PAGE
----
You’d have never accused me of being normal in high school, but developmentally, I didn’t really stick out from the crowd. I grew up in a conservative coastal town in suburban Connecticut. I excelled in high school, had a few boyfriends, and got good grades. My longest relationship spanned two years, two proms and a break-up with the boy I thought I’d be marrying and having many geeky kids with. I left high school for Amherst, Massachusetts, confident in my sexuality, my body, and the knowledge that I’d figured it all out before the ripe old age of 18.
I came out in May of my freshman year.
The six months before that were confusing. Were my attempts at communicating bisexuality to my boyfriends alienating? Was there some sort of ulterior motive behind my smuggling in DVD copies of Catwoman at the age of 14? Why was my first R-rated movie The Girl Next Door? My quirks were turning into questions and I was struggling to find the answers all at once.
After meeting my first girlfriend (and vetting many duds before her), I came to the realization that I was definitely gay. It chills me to think that in another alternate scenario, this revelation would have never occurred. With this in mind, I wanted to break down some of the most helpful things I discovered during my coming-out process, especially how it related to my college experience and how it shaped those years for me.
Pick an open-minded university and town.
Although I didn’t consciously sense it at the time, all of the schools I applied were in towns opposite to mine—Annandale-on-Hudson, Northampton, and Cambridge, all liberal college towns. Don’t assume that you’re LGBT if you’re looking at schools in areas like these, but it’s also worth knowing why you’re looking at these places outside of their academic programs.
I unknowingly sought places where I could safely modify myself. Not reinvent—I don’t subscribe to the summer blockbuster philosophy of college as a means of complete metamorphosis, but I wanted to make some changes to myself that only independent living in an 80-square-foot cell could inspire. In choosing a college, I’d suggest the same.
Small, suburban towns may be convenient, but they might not necessarily be the most LGBT-friendly places to be. Research the area, and not just the college campus. You’re not going to be on campus all the time. Make sure you do your homework and see what the town is like outside of the college. You’ll want to see if the businesses are LGBT-friendly, if there are accepting churches or synagogues, and what types of support there is for medical care.
Feel out the atmosphere of campus groups without relying on any one in particular.
So there I was, on campus. It can be overwhelming to be placed in the middle of such a busy environment. Instinct dictates that you’ll want to flock to people you believe to be kindred spirits. However, while LGBT groups and clubs on campus may look appealing, I was personally prone to overzealousness in my second year. I wanted to make friends, so I took a position at an LGBT-affiliated organization and moved to an all-LGBT dormitory. Know that not all LGBT organizations and groups are alike.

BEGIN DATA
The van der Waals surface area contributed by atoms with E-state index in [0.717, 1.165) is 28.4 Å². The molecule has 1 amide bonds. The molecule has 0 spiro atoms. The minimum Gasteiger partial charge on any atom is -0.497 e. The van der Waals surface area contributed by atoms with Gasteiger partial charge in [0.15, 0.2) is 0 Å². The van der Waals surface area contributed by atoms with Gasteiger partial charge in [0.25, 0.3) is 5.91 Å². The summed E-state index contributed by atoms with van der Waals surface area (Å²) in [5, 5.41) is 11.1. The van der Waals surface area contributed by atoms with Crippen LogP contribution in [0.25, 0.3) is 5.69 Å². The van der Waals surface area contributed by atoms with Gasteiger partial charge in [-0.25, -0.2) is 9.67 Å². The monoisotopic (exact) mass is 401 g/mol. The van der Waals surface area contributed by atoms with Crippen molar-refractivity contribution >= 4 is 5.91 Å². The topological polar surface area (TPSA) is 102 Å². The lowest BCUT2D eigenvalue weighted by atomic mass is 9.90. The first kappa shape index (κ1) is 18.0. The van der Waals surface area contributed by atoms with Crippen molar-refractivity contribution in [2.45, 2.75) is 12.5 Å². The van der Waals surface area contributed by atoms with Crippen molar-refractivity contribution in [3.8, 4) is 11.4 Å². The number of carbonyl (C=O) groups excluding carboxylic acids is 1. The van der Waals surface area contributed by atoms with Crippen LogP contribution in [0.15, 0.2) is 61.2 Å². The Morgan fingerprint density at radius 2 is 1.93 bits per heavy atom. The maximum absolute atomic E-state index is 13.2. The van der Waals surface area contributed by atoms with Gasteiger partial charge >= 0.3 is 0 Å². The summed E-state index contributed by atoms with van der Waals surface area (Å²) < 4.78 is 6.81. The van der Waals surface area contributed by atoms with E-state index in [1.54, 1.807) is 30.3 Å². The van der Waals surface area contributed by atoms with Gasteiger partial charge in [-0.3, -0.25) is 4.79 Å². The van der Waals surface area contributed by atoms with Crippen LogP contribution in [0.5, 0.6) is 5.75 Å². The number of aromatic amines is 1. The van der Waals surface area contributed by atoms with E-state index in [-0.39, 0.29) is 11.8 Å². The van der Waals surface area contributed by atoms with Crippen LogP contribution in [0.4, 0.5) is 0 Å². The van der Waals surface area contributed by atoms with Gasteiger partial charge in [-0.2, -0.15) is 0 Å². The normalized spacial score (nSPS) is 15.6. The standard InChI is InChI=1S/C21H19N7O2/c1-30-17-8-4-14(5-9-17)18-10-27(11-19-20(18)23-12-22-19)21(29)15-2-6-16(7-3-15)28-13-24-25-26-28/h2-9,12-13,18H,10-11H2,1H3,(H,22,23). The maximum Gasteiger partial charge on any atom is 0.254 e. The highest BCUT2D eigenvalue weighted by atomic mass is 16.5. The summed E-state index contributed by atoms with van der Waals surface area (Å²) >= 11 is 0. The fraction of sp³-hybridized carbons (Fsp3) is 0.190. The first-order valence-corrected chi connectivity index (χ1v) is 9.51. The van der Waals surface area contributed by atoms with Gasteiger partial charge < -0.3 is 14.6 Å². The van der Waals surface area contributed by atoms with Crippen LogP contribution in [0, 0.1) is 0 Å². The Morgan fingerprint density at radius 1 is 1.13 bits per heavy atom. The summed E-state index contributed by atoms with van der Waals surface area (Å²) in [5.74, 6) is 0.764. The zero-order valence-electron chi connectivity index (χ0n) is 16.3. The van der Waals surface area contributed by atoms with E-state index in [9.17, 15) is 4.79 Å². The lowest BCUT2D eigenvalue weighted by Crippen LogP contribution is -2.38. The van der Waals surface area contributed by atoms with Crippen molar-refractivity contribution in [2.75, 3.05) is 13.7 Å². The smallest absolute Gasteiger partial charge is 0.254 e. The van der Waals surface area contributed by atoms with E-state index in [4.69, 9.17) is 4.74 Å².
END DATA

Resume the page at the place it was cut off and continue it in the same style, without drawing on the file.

My job was stifling, a disgruntled supervisor pushing my interest in LGBT culture to the backburner, and the dormitory group was one part heterosexual students who had no idea they were living with LGBT students (my roommate blithely asked if I was going to hit on her) and one part students who identified as LGBT but whom I’d mistakenly expected to be intuitive as a result. LGBT students can be just as vapid and dumb as heterosexual kids.
At the end of the day, many of us are still college kids first and queer second, so know your audience. Don’t assume that joining these groups will drastically improve your chances of enjoying college, getting laid, or making friends. I ended up hanging out more with the kids from one of my classes, and they were every bit as accepting of my sexuality as anyone else was. I wouldn’t have lived there again, it was identical to any other raucous college dormitory. Don’t be afraid to go outside of your comfort zone. If you’re in a more relaxed environment, you might find that the kids you’re at school with are nothing like the ones you grew up with.
Be firm and confident in your decisions and sexuality.
Above all, I wished that I’d been more confident about my sexuality. I wish that I’d stopped the girl who’d taken me on a coffee date when she pulled a Bible out of her purse. I want to shake the flaky alt-girl who live-tweeted her boyfriend on our date. For all of the frat boys who yelled out of their cars to proposition threesomes, I wish that I’d told you outright that I liked girls as much as you did.
I never want to be in a position where wanting to be accepted outweighs my desire to be accepted as who I am. Don’t let people use your sexuality as an exoticism. College is, as many a motivational video has promoted, a time for self-discovery, but it’s also a time for self-affirmation.
Above all, be confident in who you are and the rest will fall into place.
More from living